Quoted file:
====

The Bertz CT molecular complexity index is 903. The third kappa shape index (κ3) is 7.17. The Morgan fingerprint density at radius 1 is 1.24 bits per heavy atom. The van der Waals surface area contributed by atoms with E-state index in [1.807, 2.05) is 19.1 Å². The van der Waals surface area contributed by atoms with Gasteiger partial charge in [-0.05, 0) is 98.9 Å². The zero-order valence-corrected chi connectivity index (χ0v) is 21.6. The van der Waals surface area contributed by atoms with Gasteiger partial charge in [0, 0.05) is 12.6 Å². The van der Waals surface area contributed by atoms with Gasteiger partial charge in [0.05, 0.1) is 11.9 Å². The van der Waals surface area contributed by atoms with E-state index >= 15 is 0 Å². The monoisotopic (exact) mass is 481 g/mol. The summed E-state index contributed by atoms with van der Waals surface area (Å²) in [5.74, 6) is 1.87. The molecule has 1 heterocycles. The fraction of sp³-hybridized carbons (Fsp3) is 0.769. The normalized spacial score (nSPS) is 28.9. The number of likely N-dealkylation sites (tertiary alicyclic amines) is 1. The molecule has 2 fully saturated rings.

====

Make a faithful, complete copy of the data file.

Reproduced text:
The Bertz CT molecular complexity index is 903. The third kappa shape index (κ3) is 7.17. The Morgan fingerprint density at radius 1 is 1.24 bits per heavy atom. The van der Waals surface area contributed by atoms with E-state index in [1.807, 2.05) is 19.1 Å². The van der Waals surface area contributed by atoms with Gasteiger partial charge in [-0.05, 0) is 98.9 Å². The zero-order valence-corrected chi connectivity index (χ0v) is 21.6. The van der Waals surface area contributed by atoms with Gasteiger partial charge in [0, 0.05) is 12.6 Å². The van der Waals surface area contributed by atoms with Gasteiger partial charge in [0.05, 0.1) is 11.9 Å². The van der Waals surface area contributed by atoms with E-state index >= 15 is 0 Å². The monoisotopic (exact) mass is 481 g/mol. The summed E-state index contributed by atoms with van der Waals surface area (Å²) in [5.74, 6) is 1.87. The molecule has 1 heterocycles. The fraction of sp³-hybridized carbons (Fsp3) is 0.769. The normalized spacial score (nSPS) is 28.9. The number of likely N-dealkylation sites (tertiary alicyclic amines) is 1. The molecule has 2 fully saturated rings.